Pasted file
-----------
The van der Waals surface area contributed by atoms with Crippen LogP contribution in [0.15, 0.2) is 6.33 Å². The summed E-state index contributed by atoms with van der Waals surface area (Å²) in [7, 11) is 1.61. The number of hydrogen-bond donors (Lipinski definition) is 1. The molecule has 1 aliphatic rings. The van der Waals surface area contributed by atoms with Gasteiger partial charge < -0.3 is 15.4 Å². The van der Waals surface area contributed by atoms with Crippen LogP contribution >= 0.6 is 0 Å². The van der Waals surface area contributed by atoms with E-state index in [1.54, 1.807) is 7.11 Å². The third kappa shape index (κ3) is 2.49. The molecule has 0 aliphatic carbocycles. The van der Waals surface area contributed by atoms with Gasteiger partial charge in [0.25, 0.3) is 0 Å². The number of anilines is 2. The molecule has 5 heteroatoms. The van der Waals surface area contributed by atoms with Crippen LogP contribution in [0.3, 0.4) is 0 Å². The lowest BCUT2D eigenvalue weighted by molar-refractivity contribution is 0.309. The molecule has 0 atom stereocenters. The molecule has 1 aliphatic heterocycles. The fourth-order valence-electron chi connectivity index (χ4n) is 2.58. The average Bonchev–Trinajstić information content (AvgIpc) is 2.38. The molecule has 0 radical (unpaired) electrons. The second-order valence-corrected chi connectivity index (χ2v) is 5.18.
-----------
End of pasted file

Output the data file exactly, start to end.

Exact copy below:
The van der Waals surface area contributed by atoms with Crippen LogP contribution in [0.15, 0.2) is 6.33 Å². The summed E-state index contributed by atoms with van der Waals surface area (Å²) in [7, 11) is 1.61. The number of hydrogen-bond donors (Lipinski definition) is 1. The molecule has 1 aliphatic rings. The van der Waals surface area contributed by atoms with Gasteiger partial charge < -0.3 is 15.4 Å². The van der Waals surface area contributed by atoms with Crippen LogP contribution >= 0.6 is 0 Å². The van der Waals surface area contributed by atoms with E-state index in [1.54, 1.807) is 7.11 Å². The third kappa shape index (κ3) is 2.49. The molecule has 0 aliphatic carbocycles. The van der Waals surface area contributed by atoms with Gasteiger partial charge in [0.25, 0.3) is 0 Å². The number of anilines is 2. The molecule has 5 heteroatoms. The van der Waals surface area contributed by atoms with Crippen LogP contribution in [0.3, 0.4) is 0 Å². The lowest BCUT2D eigenvalue weighted by molar-refractivity contribution is 0.309. The molecule has 0 atom stereocenters. The molecule has 1 aliphatic heterocycles. The fourth-order valence-electron chi connectivity index (χ4n) is 2.58. The average Bonchev–Trinajstić information content (AvgIpc) is 2.38. The molecule has 0 radical (unpaired) electrons. The second-order valence-corrected chi connectivity index (χ2v) is 5.18.